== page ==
What Do Physics and Sales Have in Common?

To refresh our knowledge of physics, let us recap the definition of inertia — it is the force that keeps an object moving or stationary until it is moved or stopped by another force. So, imagine a ball standing in one place. This ball will continue to be still until an outside force causes it to move, for example a child comes and kicks the ball.

In sales, inertia is that force that keeps your prospects running their business in exactly the same way, employing exactly the same methods – using the same software when available options evolve regularly. You can recognize prospects’ inertia by the following sentences: “That’s not a priority for us at the moment,” “We are doing okay with our current methods”, “We don’t have money for that right now.” In other words, as long as their business is going not too good, not too bad, your prospect will probably not feel it a necessity to change anything about the way they run their business.

But why is this so… especially if you are offering a product which is head and shoulders above its competition? Anyone who knows anything about business must be aware of the importance of being proactive and innovative in his or her field. Read any business blog and surely you will come across this topic. Innovation is the buzz words of all the seminars your company sends you to. So, why something so ubiquitous in theory is so scarce in practice?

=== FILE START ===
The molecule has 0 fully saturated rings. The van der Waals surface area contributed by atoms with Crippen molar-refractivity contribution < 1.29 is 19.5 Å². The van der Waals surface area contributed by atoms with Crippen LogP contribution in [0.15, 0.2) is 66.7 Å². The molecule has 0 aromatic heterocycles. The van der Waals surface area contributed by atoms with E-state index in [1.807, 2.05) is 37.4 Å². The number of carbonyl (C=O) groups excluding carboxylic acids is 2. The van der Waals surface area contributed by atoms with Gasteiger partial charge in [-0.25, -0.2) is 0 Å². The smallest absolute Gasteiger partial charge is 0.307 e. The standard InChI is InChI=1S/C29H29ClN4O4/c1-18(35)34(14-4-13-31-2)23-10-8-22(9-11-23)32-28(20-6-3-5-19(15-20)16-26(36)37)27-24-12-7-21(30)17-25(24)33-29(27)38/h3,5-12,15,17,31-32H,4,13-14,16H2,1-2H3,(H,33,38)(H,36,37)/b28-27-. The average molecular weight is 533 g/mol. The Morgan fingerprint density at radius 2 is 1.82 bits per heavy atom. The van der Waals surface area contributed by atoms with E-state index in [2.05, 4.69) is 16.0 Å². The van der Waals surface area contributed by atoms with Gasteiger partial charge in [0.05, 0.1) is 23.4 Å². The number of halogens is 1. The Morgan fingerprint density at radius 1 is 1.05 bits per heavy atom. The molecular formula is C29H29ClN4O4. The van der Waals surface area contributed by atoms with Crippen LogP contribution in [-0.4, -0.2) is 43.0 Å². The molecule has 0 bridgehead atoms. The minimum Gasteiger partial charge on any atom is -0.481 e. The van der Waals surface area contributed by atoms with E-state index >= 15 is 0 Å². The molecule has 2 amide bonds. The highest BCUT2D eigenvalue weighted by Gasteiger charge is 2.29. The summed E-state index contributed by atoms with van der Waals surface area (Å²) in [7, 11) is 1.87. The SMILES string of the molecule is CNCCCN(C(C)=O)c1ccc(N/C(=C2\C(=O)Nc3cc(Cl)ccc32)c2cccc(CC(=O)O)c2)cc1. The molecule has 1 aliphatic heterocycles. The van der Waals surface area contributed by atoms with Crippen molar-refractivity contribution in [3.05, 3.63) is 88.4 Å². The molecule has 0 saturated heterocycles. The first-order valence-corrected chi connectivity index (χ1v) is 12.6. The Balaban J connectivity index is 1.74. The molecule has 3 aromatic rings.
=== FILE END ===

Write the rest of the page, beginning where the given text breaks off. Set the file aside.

And just to show you how scarce, here are some statistics:

  • In the US new products fail at a 40-90% rate, depending on the industry.
  • Out of 30,000 products that are launched in the US packaged goods industry, 85% are recalled within the first 2 years.
  • About half the companies that pioneered new product categories later withdrew from those businesses.

Let us remember Segway for a moment– in spite of its full support from Steve Jobs, Jeff Bezos (Amazon), and many other high-key investors, in the first 18 months from being launched, only 6,000 scooters were sold as opposed to the expected 50,000 to 100,000 units. Even the big names such as Coca Cola or Google have had their share of failures.

Now, prospects’ reluctance to buy is one thing; however, the company’s inability to predict the outcome of their lauded products is something else. How do companies manage to misjudge their new, revolutionary products so often?

For a long time, companies have believed that all it takes is a new, superior product that offers more value than existing ones for the prospects to readily embrace them. However, when predicting product success, companies, often too confident in their products, tend to overlook the psychological factors that govern prospects’ behavior.

In reality, prospects are not too fond of changing their behavior and would rather avoid it. Their behavior is affected by several psychological biases, the endowment affect and status quo bias being the most prominent in the case of sales inertia. The endowment effect has the prospect irrationally value the products that they currently possess more than the ones they do not. This means that people would rather avoid losing something they own than gaining something new.